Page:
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A Fete Away From Home

The following piece was published in the West Indian American Day Carnival Association magazine:

Even with its well-known economic prowess, the potential of the Trinidadian Carnival industry as an export has not been adequately developed. Although there are no recent figures on how much is gained through the export of Carnival products, the music, the steelband, and the mas have experienced much success as exports, specifically in the Caribbean region and in the North American and European diaspora Carnivals. Even with the gains as an oil-based economy, the potential of building a creative economy cannot be ignored and the export of the Trini-style fete is a step in the right direction.

There is no one definition of a Trini-style fete as the variety cannot be captured in a single formula. But the most popular are the ones that are the must-go on a feter’s to-do list and as a result are extremely difficult to get tickets to attend.  These fetes usually offer premium drinks and an array of Caribbean and international dishes. The music is provided by a few well-known DJs and there may be live performances.  The dress code is sleek with patrons outfitted in their best and latest styles to capture the attention of photographers.  As such, when visitors return to their homes in the diaspora, they tend to crave these types of fetes at their Carnivals: a fete away from home.

The concept of the “fete away from home” is not new and has been present as long as West Indians have been in North America and Europe. Today these fetes, however, are seen as offering a more “legitimate” experience because they are sourced from the “motherland”.

This year, for the West Indian Day Carnival, Trinidad is exporting Scorch (Ice and _uck Work), Tribe Ignite, Soca Brainwash, Sunny Side Up, and Vale Vibe. In addition, for the first time there will be AM Jamboree from St. Vincent and the Grenadines, which interestingly is led by a Jamaican promoter. Barbados is also getting some of the action with the Roast franchise. For these promoters, revenue will be returned to the home country. It is also a way to market their Carnival events and attract more visitors who would want to experience the original fete.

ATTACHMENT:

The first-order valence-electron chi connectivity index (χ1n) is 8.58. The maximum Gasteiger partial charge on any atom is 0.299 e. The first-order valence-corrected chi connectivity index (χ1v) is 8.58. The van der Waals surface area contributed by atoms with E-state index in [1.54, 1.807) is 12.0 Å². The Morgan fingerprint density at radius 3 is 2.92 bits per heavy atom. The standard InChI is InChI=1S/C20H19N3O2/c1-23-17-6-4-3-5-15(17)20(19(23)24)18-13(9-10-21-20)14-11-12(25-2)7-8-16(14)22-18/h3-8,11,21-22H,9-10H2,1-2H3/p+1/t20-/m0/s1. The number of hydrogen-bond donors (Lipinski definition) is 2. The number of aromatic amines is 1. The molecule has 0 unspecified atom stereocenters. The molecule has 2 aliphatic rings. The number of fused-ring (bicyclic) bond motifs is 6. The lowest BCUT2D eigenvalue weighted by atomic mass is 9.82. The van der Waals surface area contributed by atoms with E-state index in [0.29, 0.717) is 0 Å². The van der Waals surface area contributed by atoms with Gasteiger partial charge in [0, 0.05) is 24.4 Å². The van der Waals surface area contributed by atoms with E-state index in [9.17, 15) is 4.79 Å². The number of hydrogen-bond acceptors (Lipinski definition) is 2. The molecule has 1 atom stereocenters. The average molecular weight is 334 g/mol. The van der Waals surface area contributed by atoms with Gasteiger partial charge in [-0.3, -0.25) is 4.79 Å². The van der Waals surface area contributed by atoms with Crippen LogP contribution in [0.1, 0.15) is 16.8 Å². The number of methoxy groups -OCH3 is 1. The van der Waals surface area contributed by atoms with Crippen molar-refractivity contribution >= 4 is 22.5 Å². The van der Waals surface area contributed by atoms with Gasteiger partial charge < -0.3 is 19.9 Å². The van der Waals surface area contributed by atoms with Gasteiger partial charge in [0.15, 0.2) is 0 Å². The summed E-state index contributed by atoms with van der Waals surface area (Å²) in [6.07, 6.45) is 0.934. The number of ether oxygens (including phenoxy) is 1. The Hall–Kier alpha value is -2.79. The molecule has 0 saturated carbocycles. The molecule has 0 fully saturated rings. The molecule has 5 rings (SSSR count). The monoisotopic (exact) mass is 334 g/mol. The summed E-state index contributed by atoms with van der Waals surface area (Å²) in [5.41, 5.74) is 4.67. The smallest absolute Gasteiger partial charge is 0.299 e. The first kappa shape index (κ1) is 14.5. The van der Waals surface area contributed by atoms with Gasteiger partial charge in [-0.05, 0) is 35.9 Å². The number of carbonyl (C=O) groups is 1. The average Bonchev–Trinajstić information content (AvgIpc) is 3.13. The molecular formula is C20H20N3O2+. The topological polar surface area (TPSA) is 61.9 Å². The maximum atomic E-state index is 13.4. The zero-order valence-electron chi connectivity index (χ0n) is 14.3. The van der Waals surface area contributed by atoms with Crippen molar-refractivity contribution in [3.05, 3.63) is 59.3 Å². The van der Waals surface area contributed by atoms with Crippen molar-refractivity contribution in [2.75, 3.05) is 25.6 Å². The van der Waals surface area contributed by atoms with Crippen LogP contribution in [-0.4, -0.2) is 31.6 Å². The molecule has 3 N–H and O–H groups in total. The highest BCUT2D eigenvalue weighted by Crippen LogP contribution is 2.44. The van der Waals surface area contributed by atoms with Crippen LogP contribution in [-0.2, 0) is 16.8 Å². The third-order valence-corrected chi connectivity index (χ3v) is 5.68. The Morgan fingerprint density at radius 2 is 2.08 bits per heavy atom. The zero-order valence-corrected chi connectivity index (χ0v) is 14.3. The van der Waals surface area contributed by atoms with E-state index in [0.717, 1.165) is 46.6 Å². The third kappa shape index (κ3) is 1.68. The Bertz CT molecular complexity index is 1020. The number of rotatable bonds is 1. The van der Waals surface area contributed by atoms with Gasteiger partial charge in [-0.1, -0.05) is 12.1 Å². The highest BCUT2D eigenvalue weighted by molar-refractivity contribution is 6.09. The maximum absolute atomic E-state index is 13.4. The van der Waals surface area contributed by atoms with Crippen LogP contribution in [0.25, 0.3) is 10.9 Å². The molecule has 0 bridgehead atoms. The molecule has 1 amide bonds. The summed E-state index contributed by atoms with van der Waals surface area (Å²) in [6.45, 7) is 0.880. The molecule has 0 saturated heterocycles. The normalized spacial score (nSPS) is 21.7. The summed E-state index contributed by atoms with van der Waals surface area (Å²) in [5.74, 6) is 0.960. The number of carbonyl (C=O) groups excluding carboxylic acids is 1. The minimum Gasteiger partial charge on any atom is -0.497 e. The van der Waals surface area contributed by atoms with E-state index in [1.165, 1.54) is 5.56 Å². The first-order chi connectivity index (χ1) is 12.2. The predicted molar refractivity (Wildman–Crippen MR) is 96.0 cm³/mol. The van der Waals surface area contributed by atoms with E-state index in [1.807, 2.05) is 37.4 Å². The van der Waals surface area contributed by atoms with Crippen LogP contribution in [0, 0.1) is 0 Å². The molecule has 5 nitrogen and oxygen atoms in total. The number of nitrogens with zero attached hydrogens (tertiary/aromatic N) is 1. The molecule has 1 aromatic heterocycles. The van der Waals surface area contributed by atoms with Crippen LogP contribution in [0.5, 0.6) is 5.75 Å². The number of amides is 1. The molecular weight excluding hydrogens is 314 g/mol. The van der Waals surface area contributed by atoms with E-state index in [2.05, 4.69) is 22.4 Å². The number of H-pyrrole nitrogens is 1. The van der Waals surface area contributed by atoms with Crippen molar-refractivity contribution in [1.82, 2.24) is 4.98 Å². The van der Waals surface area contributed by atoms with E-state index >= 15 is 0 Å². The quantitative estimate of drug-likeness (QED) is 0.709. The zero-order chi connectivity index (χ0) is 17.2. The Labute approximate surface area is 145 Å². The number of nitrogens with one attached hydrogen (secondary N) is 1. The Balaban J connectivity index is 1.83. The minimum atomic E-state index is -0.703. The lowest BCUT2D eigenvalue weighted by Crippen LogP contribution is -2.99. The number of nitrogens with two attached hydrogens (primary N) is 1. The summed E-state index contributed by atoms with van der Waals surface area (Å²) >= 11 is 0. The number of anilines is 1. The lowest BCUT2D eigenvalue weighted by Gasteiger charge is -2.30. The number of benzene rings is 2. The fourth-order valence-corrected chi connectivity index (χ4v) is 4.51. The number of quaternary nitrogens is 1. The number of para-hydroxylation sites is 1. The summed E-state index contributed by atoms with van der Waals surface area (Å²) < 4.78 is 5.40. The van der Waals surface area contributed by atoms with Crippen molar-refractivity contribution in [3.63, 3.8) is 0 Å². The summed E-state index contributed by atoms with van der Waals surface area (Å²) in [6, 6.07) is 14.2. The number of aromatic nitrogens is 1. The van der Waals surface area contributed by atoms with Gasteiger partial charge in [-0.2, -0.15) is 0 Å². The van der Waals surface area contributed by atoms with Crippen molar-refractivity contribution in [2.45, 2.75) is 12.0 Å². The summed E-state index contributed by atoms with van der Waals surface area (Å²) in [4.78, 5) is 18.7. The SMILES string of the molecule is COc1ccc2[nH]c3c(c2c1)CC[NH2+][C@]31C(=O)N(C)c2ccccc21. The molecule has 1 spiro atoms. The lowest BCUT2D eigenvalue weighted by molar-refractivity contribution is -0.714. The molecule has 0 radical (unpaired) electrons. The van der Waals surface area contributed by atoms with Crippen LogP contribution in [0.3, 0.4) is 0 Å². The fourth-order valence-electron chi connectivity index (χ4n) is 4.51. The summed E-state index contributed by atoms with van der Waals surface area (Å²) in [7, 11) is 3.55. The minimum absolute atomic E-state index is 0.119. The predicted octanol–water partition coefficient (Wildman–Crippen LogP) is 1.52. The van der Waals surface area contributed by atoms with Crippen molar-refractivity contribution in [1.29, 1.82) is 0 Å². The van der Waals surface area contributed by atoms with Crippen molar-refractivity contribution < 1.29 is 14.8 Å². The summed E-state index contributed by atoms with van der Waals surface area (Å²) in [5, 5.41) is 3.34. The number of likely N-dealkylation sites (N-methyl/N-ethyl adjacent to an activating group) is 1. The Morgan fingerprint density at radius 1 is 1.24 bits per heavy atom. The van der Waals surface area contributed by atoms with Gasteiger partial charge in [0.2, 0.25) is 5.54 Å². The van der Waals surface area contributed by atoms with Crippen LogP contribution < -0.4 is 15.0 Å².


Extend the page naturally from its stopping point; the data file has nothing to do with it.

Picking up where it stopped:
Of course, where there is Carnival, there must be bacchanal. Some patrons are complaining about the over pricing of the fetes by franchise promoters and even the difficulties in purchasing tickets.  The diaspora-based promoters are also disadvantaged as the pie is sliced even smaller as the competition becomes even greater. In response, there have been calls by these promoters to support “local” and for patrons to boycott the “foreign” events.

Yet, the economic benefit to the diaspora is inevitable. Carnival researcher and lecturer at the University of the West Indies, Dr. Jo-anne Tull contends that, “Carnivals around the globe offer much to the further economic development of their host locations”.  Hosting fetes, whether by the Trinidadian promoters or those in the local community, require event services, and businesses in the communities do take advantage of these opportunities.

But how does one define “local” or “foreign” in this context? It appears that when it comes down to the bottom line, the Trini sentiment, “all ah we is one” does not apply and it is now every promoter for himself/herself. As Trinidad and Tobago aims to transform Carnival into a viable commercial product and build a creative economy, “the fete away from home” cannot be a source of divide, but should serve as a means to promote that irreplaceable Trini vibe beyond its shores.

The magazine can be found here: 2016journal

Featured image: Trini Jungle Juice

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